The St. Valentine’s Day Massacre of February 14, 1929 in Chicago, Illinois, left seven rivals of gangster Al Capone dead, making him the undisputed leader of the city’s underworld.
The ongoing rivalry between the South Side Chicago’s Italian gang led by Al “Scarface” Capone and the North Side Chicago’s Irish gang led by George “Bugs” Moran ended with the St. Valentine’s Day Massacre – the murder of seven gang members from Moran’s gang.
In 1920, the passage of the 18th Amendment ushered in a phase of Prohibition which made gang warfare rampant in most American cities. The gangs’ earnings were enhanced greatly by the establishment of bootlegging, prostitution, and gambling businesses. This also increased the rivalry and violence between gangs who fought out bitter battles for supremacy. In Chicago, the rivalry between North Siders led by Dean (Dion) O’Banion and the South Siders led by Johnny Torrio took an unexpected turn when Torrio ordered the assassination of O’Banion in 1924. O’Banion’s gang was taken over by Hymie Weiss and Al Capone took over from Torrio who was nearly killed in a shootout. In 1926, Weiss was killed by Capone’s shooters and ‘Bugs’ Moran, Capone’s long-time enemy, took charge.
By 1929 Capone had escaped two attempts on his life and had lost some of his closest henchmen including Pasqualino Lolordo. Capone vowed to seek revenge by February 14 – St. Valentine’s Day. Capone was living in Miami at the time to escape the bitter Chicago cold. He arranged for an unprecedented “valentine” to be delivered to Moran. Capone arranged for a call to be made informing Moran that a shipment of hijacked whiskey was to be delivered to his garages at 2122 North Clark Street on February 14 at 10.30 am. While seven members of his gang arrived on time, Moran failed to turn up on time that morning. The garage belonged to Adam Heyer, a friend of Moran. One of Moran’s men present at the garage was Johnny May, a former cracksman who was working on one of Moran’s truck that morning. His German Shepherd named Highball was tied to the bumper. Six other men waited for the whiskey consignment. They were Peter “Goosy” Gusenberg (frontline enforcer), Frank “Hock” Gusenberg (enforcer), Albert Kachellek a.k.a. James Clark (Moran’s brother-in-law and his next in-command), Adam Heyer (Moran’s bookkeeper), Al Weinshank (key henchman known for his resemblance to Moran), and Dr. Reinhardt Schwimmer (an optometrist). With Weinshank’s arrival, observers outside the garage thought that Moran had arrived. At 10.30 am a police car (a black Cadillac sedan) arrived outside and five men got out of it – three in plain clothes and two in police uniform. The presence of a police car outside warded off four men – Moran himself who arrived late, Ted Newberry who accompanied Moran, another gang member Henry Gusenberg, and Willie Marks who noted the car number. Inside, the fake policemen ordered the seven people present to lone up against the wall and proceeded to fire at them.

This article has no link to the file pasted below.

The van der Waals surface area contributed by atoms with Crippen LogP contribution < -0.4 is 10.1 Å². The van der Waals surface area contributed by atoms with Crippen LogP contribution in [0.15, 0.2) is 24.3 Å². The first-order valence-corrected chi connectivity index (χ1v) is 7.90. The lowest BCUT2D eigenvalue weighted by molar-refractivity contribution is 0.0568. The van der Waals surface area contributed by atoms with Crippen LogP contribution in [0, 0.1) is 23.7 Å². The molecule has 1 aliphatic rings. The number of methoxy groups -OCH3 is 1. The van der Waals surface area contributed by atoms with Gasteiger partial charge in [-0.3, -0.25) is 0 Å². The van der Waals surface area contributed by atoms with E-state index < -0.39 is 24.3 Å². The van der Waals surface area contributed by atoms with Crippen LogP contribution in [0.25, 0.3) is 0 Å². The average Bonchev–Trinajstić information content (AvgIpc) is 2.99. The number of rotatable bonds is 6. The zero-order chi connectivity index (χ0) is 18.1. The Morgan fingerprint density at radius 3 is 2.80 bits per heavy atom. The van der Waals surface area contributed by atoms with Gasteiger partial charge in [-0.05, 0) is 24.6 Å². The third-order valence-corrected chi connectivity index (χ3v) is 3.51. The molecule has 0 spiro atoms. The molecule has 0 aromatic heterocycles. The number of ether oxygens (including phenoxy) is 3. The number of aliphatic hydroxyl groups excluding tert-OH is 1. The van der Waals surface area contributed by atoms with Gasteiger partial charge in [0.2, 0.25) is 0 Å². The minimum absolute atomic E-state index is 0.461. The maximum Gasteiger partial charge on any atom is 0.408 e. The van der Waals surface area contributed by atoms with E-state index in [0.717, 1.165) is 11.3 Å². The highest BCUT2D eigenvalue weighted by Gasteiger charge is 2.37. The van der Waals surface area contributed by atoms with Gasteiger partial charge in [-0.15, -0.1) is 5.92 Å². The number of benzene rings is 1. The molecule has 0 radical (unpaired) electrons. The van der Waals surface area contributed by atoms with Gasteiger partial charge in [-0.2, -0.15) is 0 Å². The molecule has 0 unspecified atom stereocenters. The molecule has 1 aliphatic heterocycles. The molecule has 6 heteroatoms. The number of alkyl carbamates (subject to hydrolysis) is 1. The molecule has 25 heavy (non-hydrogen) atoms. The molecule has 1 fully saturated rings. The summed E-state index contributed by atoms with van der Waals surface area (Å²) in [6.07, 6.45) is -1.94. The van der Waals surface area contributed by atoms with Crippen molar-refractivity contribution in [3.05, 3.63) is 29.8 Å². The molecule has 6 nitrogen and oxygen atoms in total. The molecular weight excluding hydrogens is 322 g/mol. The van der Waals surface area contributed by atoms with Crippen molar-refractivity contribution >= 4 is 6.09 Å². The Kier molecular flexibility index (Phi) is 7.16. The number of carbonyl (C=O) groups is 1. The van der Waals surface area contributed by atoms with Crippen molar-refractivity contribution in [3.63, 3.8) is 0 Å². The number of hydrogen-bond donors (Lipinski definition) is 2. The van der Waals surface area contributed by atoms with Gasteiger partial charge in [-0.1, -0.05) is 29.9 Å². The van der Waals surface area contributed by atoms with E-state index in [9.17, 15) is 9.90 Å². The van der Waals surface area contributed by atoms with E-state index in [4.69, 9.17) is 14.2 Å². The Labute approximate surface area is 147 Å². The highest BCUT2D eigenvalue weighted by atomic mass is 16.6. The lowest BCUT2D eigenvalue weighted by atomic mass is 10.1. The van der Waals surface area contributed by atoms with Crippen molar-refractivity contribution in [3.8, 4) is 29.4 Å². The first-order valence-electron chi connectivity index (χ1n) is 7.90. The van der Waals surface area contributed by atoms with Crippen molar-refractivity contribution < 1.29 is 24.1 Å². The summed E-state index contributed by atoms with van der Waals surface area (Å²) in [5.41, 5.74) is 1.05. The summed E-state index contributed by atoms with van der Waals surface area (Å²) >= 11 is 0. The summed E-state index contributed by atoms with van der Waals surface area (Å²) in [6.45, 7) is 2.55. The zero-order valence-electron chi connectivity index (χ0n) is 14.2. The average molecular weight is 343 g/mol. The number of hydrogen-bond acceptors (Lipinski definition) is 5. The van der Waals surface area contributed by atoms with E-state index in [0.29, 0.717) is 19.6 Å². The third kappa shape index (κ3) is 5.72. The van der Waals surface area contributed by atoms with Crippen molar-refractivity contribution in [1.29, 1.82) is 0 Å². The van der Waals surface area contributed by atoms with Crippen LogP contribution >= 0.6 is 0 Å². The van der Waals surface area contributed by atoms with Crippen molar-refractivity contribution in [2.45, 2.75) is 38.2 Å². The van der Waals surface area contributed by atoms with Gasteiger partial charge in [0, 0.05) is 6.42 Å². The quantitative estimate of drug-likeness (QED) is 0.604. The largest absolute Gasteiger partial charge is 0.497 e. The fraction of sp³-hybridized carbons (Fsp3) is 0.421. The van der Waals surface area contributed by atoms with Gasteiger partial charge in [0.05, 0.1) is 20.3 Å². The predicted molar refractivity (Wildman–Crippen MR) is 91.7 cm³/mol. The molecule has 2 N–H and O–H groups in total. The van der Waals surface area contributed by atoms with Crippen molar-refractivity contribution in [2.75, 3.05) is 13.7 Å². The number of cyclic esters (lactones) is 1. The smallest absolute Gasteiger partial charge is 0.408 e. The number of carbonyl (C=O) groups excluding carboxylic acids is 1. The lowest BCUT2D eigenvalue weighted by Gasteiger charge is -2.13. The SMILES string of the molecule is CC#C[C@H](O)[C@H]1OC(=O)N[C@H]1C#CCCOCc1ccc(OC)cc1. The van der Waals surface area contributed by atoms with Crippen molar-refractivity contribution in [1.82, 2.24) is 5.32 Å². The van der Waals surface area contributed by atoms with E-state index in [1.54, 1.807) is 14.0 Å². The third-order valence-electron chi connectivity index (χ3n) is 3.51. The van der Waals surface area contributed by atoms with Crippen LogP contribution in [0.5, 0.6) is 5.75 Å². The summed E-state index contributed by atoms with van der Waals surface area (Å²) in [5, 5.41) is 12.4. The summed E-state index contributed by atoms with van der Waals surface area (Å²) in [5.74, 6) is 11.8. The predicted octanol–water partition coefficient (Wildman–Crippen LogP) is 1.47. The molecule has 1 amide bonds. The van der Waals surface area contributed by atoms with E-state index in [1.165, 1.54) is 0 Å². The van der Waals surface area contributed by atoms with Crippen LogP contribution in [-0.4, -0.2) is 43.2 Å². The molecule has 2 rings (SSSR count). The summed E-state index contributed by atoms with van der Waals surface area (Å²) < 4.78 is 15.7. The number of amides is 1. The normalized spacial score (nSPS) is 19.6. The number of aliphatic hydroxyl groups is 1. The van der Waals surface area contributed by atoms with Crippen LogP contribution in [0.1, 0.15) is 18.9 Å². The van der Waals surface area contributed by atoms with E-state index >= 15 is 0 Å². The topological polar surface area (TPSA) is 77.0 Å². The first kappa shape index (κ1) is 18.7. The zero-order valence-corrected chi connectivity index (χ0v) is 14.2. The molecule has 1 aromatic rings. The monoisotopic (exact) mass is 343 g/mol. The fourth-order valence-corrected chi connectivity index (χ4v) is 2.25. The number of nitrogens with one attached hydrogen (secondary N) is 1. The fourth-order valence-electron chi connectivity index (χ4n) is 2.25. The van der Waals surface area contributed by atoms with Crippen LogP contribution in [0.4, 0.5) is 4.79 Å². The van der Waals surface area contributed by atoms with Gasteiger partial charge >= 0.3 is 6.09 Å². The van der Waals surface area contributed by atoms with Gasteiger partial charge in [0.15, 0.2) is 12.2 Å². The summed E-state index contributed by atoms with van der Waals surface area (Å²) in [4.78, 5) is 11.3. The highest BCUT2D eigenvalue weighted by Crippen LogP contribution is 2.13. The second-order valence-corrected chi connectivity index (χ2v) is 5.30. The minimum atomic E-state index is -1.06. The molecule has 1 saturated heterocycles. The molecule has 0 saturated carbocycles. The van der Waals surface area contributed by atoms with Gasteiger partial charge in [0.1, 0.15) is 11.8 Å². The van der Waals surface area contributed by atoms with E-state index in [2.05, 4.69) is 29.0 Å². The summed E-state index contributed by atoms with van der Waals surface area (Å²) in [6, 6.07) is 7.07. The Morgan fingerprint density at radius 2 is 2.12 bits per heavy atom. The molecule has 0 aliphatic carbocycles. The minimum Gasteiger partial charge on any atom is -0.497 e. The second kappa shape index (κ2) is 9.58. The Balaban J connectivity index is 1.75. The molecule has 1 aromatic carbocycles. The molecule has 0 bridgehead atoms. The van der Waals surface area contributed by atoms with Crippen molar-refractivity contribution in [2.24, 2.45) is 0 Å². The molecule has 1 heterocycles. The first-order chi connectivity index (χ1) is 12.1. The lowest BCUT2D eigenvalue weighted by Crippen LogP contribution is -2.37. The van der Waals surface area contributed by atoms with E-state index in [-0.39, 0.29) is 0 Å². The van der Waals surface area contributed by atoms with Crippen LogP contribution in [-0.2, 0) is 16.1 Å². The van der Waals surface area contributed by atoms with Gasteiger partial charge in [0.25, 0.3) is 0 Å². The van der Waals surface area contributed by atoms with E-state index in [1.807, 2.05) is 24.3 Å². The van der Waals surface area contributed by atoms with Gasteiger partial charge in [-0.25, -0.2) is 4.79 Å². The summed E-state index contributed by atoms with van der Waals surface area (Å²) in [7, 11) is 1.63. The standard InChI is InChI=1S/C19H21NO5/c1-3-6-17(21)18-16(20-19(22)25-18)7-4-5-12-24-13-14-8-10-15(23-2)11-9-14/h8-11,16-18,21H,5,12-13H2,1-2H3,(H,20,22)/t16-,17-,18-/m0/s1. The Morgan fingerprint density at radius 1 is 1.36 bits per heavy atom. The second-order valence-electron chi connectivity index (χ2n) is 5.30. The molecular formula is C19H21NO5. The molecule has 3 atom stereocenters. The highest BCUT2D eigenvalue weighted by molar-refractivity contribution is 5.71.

Over 70 rounds of ammunition were fired from machine guns, revolvers, and shotguns were fired. The men in police uniform left pointing their guns to the backs of their fellow gang members, thus pretending to have made arrests. The dog started to howl as they left. Two women living in the neighborhood, Mrs. Jeanette Landesman and Mrs. Alphonse Morin, were troubled by the howling German Shepherd. Mrs. Landesman sent one of her boarders, C.L. McAllister, to check. McAllister returned ashen-faced and urged the landlady to call the police. When the police arrived they were greeted by a macabre, grotesque scene – seven men lying around the garage riddled with bullets, six of them dead, blood-sprayed walls and floor, and a howling dog. Frank Gusenberg miraculously survived for about 3 hours despite being hit 14 times. He was rushed to the Alexian Brothers Hospital but did not survive the night. When asked by a police sergeant who had shot him, Gusenberg is believed to have replied “No one – nobody shot me.”
When Moran was informed about the massacre, he is believed to have ‘raved like a madman’. He accused Capone, “only Capone kills guys like that” while Capone who was vacationing at Palm Island, Florida, counter-accused Moran – “the only man who kills like that is Bugs Moran”. The massacre was never officially linked to Capone; no arrest was made and no one was brought to trial for the violence. Al Capone, however, claimed that he was haunted by James Clark’s ghost for the rest of his life.
Capone was right in one of his assumptions. The incident – known as St. Valentine’s Day Massacre – ended all opposition to his gang’s operations in Chicago. The fallout, however, had far reaching consequences. It was the beginning of Capone’s downfall. While the authorities lost their patience with gang warfare and illegal activities, the public lost their adoration of Capone.
Federal authorities arrested Capone for a contempt of court since he failed to appear before a federal jury in March 1929. Capone was eventually released, but arrested again in Philadelphia for carrying concealed weapons. He was imprisoned for nine months. In February 1931, he was again imprisoned for six months on contempt charges. Later that year in October, Capone was indicted for evasion of federal income tax and sentenced to a 11-year imprisonment term. This effectively ended the Capone regime in Chicago.
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